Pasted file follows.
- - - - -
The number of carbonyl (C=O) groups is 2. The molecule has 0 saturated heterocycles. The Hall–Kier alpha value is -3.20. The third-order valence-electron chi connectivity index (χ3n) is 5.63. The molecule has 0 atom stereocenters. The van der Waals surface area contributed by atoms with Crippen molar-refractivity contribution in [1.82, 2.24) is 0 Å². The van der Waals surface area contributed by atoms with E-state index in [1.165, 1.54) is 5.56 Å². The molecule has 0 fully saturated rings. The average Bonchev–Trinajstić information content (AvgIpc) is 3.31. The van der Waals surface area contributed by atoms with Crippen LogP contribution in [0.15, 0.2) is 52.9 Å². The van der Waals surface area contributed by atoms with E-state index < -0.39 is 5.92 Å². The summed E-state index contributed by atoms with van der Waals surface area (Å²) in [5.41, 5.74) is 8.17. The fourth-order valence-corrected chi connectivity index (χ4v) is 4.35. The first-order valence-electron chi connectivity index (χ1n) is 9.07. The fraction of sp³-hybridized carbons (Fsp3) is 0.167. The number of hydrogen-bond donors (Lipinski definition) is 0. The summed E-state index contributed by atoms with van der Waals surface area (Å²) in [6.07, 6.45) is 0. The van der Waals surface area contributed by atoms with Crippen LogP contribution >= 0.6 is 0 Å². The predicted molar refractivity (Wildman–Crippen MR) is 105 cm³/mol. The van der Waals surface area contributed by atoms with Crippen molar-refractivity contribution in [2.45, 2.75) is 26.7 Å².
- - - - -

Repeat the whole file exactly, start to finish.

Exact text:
The number of carbonyl (C=O) groups is 2. The molecule has 0 saturated heterocycles. The Hall–Kier alpha value is -3.20. The third-order valence-electron chi connectivity index (χ3n) is 5.63. The molecule has 0 atom stereocenters. The van der Waals surface area contributed by atoms with Crippen molar-refractivity contribution in [1.82, 2.24) is 0 Å². The van der Waals surface area contributed by atoms with E-state index in [1.165, 1.54) is 5.56 Å². The molecule has 0 fully saturated rings. The average Bonchev–Trinajstić information content (AvgIpc) is 3.31. The van der Waals surface area contributed by atoms with Crippen LogP contribution in [0.15, 0.2) is 52.9 Å². The van der Waals surface area contributed by atoms with E-state index < -0.39 is 5.92 Å². The summed E-state index contributed by atoms with van der Waals surface area (Å²) in [5.41, 5.74) is 8.17. The fourth-order valence-corrected chi connectivity index (χ4v) is 4.35. The first-order valence-electron chi connectivity index (χ1n) is 9.07. The fraction of sp³-hybridized carbons (Fsp3) is 0.167. The number of hydrogen-bond donors (Lipinski definition) is 0. The summed E-state index contributed by atoms with van der Waals surface area (Å²) in [6.07, 6.45) is 0. The van der Waals surface area contributed by atoms with Crippen LogP contribution >= 0.6 is 0 Å². The predicted molar refractivity (Wildman–Crippen MR) is 105 cm³/mol. The van der Waals surface area contributed by atoms with Crippen molar-refractivity contribution in [2.45, 2.75) is 26.7 Å².